I’m almost finished reading Anna Anthropy’s Rise of the Videogame Zinesters, and I’m starting to get the itch to download Game Salad, design software aimed at non-programmers. I have no interest in becoming a professional game designer, but going through the exercise of designing a video game sounds really worthwhile.
Even when Anthropy is merely walking through the basic steps to designing a game with today’s tools, you feel pushed to do...well, something. Anything. A compulsion to create. She is looking over your shoulder, and you’re compelled to give this damn thing a shot. Anthropy’s whole book feels like a pitch to the apathetic creative who’s always wanted to make a game but figured actually doing so was out of reach. It’s not. The difference between making a game and not making a game is doing it.
Never following up on this musing would neatly line up with the horror screenplay I’ve always said I’m going to write. I’d tell you the title of said screenplay, but, hell, I can’t even find the document anymore. Clearly, it’s a priority.
Hey, You Should Play This
If you finished Fez, and by finished I mean go for a ride on the off-the-rails cryptography train, you probably weren’t ready for another set of logic puzzles by the end. I mean, I guess you could, but how the hell is your brain not total mush? I’m expecting a series of games directly influenced by Fez in the next few years, and Phi is one of them. Phi came from the Ludum Dare, and it takes but only a few moment of roaming around to realize just how much designer Thomas Bowker took from Phil Fish’s insanity. The world itself reminded me of Proteus, actually, especially when I found myself unable to crack the puzzle, despite seemingly having the evidence, and I kept chasing down frogs.
You already had me with your name, Intense Staring Simulator, and slayed me with your writing. There isn’t much to Intense Staring Simulator (if you’re stuck on the last puzzle, try looking around), but when I mull the kind of game I could possibly make with zero design skills, a game like Intense Staring Simulator comes to mind. The dream of democratizing game development is to allow people to craft interactive experiences that play to their individual strengths, rather than conforming to the traditional expectations of a game, which they (me?) may be no good at.
You Should Read These, Too
- Most Popular Video Games Are Dumb. Can We Stop Apologizing for Them Now? by Taylor Clark for Kotaku
Jonathan Blow is already a subject that’s sure to rub some people the wrong way, and when Taylor Clark profiled the designer of Braid and the upcoming The Witness for The Atlantic, Clark took a swipe at games by categorizing most them as pretty dumb. Not Vinny thinking about Prototype 2 dumb, but Jeff thinking about Prototype 2 dumb. You know, dumb. Clark’s overall message was lost in his word choice, and so Kotaku provided Clark with a platform to respond. Clark doesn’t believe we have to settle for nonsense when it comes to our video game narratives, and to accept the status quo as anything games are capable are achieving is selling the medium short. I’m inclined to agree with him, and figure more people would, too, had he not used the word dumb. That was dumb. But...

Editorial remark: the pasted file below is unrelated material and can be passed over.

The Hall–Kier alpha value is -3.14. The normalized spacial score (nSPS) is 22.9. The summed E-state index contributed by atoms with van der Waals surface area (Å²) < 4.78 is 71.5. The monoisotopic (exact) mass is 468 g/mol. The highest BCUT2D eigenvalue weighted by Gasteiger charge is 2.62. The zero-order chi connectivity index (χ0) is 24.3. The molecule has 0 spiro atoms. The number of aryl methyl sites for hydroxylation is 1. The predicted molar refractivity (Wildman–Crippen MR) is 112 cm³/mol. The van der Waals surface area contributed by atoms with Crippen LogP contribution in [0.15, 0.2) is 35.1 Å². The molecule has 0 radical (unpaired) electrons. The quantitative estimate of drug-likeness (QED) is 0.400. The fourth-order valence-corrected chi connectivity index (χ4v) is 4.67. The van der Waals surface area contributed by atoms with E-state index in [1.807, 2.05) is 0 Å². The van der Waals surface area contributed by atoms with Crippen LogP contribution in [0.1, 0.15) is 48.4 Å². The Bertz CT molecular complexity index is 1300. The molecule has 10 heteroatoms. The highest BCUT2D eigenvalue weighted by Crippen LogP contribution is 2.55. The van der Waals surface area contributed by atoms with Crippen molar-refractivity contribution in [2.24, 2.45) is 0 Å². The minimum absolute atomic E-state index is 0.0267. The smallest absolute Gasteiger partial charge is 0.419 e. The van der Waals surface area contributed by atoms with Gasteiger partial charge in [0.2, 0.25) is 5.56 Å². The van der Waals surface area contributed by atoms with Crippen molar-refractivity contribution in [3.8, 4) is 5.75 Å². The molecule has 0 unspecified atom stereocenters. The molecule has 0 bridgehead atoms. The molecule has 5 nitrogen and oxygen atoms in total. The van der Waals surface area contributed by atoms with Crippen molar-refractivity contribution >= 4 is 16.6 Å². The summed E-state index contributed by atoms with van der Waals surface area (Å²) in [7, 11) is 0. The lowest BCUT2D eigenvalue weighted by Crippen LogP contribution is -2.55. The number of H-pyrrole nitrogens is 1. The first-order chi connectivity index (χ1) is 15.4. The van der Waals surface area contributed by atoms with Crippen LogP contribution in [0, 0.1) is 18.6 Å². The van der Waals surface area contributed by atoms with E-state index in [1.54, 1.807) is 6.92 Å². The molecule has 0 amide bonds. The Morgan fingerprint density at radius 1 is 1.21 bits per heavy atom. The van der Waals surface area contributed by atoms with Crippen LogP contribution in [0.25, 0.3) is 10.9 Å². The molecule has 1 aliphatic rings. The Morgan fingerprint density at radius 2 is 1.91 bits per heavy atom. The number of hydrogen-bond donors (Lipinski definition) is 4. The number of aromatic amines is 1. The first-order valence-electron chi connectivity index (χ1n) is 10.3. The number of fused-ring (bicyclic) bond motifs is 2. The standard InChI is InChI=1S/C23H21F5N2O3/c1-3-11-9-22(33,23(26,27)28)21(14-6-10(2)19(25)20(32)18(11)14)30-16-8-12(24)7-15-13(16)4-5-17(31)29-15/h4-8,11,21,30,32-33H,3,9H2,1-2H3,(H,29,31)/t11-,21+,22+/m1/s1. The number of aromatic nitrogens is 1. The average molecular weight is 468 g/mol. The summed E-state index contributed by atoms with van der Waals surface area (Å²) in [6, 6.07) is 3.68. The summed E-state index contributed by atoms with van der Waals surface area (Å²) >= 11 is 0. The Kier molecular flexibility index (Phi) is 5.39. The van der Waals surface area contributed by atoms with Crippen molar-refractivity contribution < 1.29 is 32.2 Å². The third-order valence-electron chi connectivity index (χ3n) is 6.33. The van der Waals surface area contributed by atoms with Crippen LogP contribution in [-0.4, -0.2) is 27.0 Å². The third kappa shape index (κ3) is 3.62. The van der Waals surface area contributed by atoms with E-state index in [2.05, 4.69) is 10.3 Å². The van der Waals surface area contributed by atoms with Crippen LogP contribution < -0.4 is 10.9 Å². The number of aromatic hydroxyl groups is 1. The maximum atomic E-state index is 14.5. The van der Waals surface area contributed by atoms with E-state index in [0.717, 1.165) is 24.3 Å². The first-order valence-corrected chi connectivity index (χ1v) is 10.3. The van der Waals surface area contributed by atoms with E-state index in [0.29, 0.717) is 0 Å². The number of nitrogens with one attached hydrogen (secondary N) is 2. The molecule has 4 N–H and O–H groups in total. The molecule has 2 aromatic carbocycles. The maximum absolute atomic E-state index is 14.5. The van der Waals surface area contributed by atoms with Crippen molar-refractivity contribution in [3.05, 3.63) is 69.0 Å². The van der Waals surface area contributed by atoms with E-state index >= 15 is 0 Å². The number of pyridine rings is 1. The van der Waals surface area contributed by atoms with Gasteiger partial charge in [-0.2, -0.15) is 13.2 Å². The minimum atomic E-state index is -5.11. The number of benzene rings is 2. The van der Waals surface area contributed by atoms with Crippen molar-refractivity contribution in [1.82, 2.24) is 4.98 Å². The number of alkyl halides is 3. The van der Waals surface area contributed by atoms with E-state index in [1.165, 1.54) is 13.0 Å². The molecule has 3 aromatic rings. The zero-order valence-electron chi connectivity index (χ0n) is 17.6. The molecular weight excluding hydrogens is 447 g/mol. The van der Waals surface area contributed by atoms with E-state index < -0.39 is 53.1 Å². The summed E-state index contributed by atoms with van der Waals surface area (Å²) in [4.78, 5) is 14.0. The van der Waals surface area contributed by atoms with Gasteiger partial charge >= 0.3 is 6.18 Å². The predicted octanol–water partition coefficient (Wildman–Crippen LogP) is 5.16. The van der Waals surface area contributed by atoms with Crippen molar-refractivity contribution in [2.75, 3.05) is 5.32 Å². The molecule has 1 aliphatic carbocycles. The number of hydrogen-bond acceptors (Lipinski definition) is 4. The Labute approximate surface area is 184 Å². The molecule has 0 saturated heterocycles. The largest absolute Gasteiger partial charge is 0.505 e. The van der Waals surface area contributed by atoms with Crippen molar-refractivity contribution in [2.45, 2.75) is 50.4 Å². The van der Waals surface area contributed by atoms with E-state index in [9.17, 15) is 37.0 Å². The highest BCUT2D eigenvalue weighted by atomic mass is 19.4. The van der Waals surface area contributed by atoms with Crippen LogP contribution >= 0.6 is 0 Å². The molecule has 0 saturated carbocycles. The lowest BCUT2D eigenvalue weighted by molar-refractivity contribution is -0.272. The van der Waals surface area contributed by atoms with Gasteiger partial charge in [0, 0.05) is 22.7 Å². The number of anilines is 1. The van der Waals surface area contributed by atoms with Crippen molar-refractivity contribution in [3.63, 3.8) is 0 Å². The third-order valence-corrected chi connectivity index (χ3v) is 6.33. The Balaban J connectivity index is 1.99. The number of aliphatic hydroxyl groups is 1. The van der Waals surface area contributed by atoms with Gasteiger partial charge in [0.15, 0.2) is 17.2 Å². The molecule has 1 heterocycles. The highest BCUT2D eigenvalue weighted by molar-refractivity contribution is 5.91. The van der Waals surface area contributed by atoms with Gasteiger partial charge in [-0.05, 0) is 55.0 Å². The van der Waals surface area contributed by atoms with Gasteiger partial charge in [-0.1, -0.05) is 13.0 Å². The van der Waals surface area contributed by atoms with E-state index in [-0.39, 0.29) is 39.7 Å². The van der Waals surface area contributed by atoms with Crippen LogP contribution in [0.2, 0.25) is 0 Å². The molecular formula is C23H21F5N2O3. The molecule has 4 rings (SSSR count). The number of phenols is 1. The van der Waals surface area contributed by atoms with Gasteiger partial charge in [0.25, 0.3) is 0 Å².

Of course, this issue might not bother you. You might point out that one shouldn't really expect much brainpower from a bullet hell shooter in which one rocket-slides around battlefields aiming glowing energy balls at flying men in super-suits, which is an argument that would hold more water if the same problem didn't afflict virtually every mainstream game. It doesn't even strike me as controversial to point out that there is way, way, way too much of this thematic juvenility in games. Vanquish, like so many others, is a product that makes us say, "It's incredibly silly, but hey—it's fun."
...then I read Matthew Burns’ response to Clark’s piece, and wondered if I’d been wrong all along. Make sure you read the pieces back-to-back. I’m not a game designer, and I’m only at the beginning stages of becoming anything resembling a critic--I just don’t have enough experience to draw from yet. Burns has neither of those problems, and in his public reply to the question of "dumb," makes the argument that we’re all expecting something that isn’t possible. It’s not to say video games are not capable of delivering the strong storytelling found in other mediums, but that we’re asking game designers and writers to graft that into places where it’s either impossible or very, very hard.
This point about dissonance has been made before in several “mechanics versus narrative” debates, though narrative versus mechanics, like art versus technology, is ultimately a false dichotomy. (Someone always points out that lots of games exist entirely free of narrative. To me this is like pointing out that some animals don’t need backbones. It’s true, but that doesn’t help us, because we are animals that happen to need backbones. Some games need narrative in order to work.) It’s the reason why games that explicitly exclude combat— Dear Esther, Journey, and others of their kind— seem so promising right now. As an industry, we still haven’t developed anything as mechanically complex as our combat, but at least we’ve figured out that we can remove it.